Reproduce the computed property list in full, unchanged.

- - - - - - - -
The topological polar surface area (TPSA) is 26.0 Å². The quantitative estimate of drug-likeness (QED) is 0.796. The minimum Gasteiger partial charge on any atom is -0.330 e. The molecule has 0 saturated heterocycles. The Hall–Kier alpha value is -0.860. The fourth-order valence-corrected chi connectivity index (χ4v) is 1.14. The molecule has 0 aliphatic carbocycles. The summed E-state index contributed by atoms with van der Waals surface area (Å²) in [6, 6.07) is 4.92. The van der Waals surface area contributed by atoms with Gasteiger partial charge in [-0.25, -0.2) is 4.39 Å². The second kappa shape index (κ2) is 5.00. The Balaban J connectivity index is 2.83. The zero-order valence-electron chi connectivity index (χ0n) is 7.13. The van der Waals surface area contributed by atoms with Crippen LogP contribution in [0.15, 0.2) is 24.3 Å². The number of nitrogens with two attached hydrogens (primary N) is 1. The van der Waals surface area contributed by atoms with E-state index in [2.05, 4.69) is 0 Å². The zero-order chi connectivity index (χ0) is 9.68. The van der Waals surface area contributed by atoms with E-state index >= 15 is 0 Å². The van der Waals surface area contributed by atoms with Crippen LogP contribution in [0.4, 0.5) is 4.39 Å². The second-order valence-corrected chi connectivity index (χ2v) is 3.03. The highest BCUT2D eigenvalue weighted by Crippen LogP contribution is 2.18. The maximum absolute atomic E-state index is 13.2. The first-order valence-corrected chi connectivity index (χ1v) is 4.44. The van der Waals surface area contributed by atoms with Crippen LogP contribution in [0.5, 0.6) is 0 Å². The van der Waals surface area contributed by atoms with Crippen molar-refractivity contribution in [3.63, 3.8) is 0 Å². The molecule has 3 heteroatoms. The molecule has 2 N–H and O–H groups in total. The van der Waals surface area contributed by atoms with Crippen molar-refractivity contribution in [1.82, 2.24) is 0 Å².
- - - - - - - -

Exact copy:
The topological polar surface area (TPSA) is 26.0 Å². The quantitative estimate of drug-likeness (QED) is 0.796. The minimum Gasteiger partial charge on any atom is -0.330 e. The molecule has 0 saturated heterocycles. The Hall–Kier alpha value is -0.860. The fourth-order valence-corrected chi connectivity index (χ4v) is 1.14. The molecule has 0 aliphatic carbocycles. The summed E-state index contributed by atoms with van der Waals surface area (Å²) in [6, 6.07) is 4.92. The van der Waals surface area contributed by atoms with Gasteiger partial charge in [-0.25, -0.2) is 4.39 Å². The second kappa shape index (κ2) is 5.00. The Balaban J connectivity index is 2.83. The zero-order valence-electron chi connectivity index (χ0n) is 7.13. The van der Waals surface area contributed by atoms with Crippen LogP contribution in [0.15, 0.2) is 24.3 Å². The number of nitrogens with two attached hydrogens (primary N) is 1. The van der Waals surface area contributed by atoms with E-state index in [2.05, 4.69) is 0 Å². The zero-order chi connectivity index (χ0) is 9.68. The van der Waals surface area contributed by atoms with E-state index >= 15 is 0 Å². The van der Waals surface area contributed by atoms with Crippen LogP contribution in [0.4, 0.5) is 4.39 Å². The second-order valence-corrected chi connectivity index (χ2v) is 3.03. The highest BCUT2D eigenvalue weighted by Crippen LogP contribution is 2.18. The maximum absolute atomic E-state index is 13.2. The first-order valence-corrected chi connectivity index (χ1v) is 4.44. The van der Waals surface area contributed by atoms with Crippen LogP contribution in [0.5, 0.6) is 0 Å². The van der Waals surface area contributed by atoms with Crippen molar-refractivity contribution in [3.63, 3.8) is 0 Å². The molecule has 3 heteroatoms. The molecule has 2 N–H and O–H groups in total. The van der Waals surface area contributed by atoms with Crippen molar-refractivity contribution in [1.82, 2.24) is 0 Å².